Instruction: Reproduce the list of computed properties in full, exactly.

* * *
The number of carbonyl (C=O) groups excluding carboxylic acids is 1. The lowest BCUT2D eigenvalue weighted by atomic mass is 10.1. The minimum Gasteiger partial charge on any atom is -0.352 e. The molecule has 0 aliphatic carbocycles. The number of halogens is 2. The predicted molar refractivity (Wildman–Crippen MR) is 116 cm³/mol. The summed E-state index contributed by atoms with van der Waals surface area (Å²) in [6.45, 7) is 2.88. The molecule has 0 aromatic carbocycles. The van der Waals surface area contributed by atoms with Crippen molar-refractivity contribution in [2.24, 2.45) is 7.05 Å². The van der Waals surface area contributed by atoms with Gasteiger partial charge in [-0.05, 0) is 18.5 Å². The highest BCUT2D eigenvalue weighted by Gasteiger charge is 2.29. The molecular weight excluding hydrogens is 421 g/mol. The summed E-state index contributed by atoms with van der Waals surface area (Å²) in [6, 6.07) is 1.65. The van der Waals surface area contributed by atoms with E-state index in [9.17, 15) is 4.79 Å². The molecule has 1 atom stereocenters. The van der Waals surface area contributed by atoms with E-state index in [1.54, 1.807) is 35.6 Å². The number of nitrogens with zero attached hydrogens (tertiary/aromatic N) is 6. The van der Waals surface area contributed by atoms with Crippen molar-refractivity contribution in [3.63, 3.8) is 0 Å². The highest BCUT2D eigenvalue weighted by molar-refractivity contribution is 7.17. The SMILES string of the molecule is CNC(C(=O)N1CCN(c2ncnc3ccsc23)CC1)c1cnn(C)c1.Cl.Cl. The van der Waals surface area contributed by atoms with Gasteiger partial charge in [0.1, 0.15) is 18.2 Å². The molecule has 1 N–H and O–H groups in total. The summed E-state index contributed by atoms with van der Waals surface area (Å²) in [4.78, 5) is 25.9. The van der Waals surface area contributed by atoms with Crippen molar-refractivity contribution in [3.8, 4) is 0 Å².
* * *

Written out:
The number of carbonyl (C=O) groups excluding carboxylic acids is 1. The lowest BCUT2D eigenvalue weighted by atomic mass is 10.1. The minimum Gasteiger partial charge on any atom is -0.352 e. The molecule has 0 aliphatic carbocycles. The number of halogens is 2. The predicted molar refractivity (Wildman–Crippen MR) is 116 cm³/mol. The summed E-state index contributed by atoms with van der Waals surface area (Å²) in [6.45, 7) is 2.88. The molecule has 0 aromatic carbocycles. The van der Waals surface area contributed by atoms with Crippen molar-refractivity contribution in [2.24, 2.45) is 7.05 Å². The van der Waals surface area contributed by atoms with Gasteiger partial charge in [-0.05, 0) is 18.5 Å². The highest BCUT2D eigenvalue weighted by Gasteiger charge is 2.29. The molecular weight excluding hydrogens is 421 g/mol. The summed E-state index contributed by atoms with van der Waals surface area (Å²) in [6, 6.07) is 1.65. The van der Waals surface area contributed by atoms with E-state index in [9.17, 15) is 4.79 Å². The molecule has 1 atom stereocenters. The van der Waals surface area contributed by atoms with E-state index in [1.54, 1.807) is 35.6 Å². The number of nitrogens with zero attached hydrogens (tertiary/aromatic N) is 6. The van der Waals surface area contributed by atoms with Crippen molar-refractivity contribution in [3.63, 3.8) is 0 Å². The highest BCUT2D eigenvalue weighted by molar-refractivity contribution is 7.17. The SMILES string of the molecule is CNC(C(=O)N1CCN(c2ncnc3ccsc23)CC1)c1cnn(C)c1.Cl.Cl. The van der Waals surface area contributed by atoms with Gasteiger partial charge in [0.1, 0.15) is 18.2 Å². The molecule has 1 N–H and O–H groups in total. The summed E-state index contributed by atoms with van der Waals surface area (Å²) in [4.78, 5) is 25.9. The van der Waals surface area contributed by atoms with Crippen molar-refractivity contribution in [3.8, 4) is 0 Å².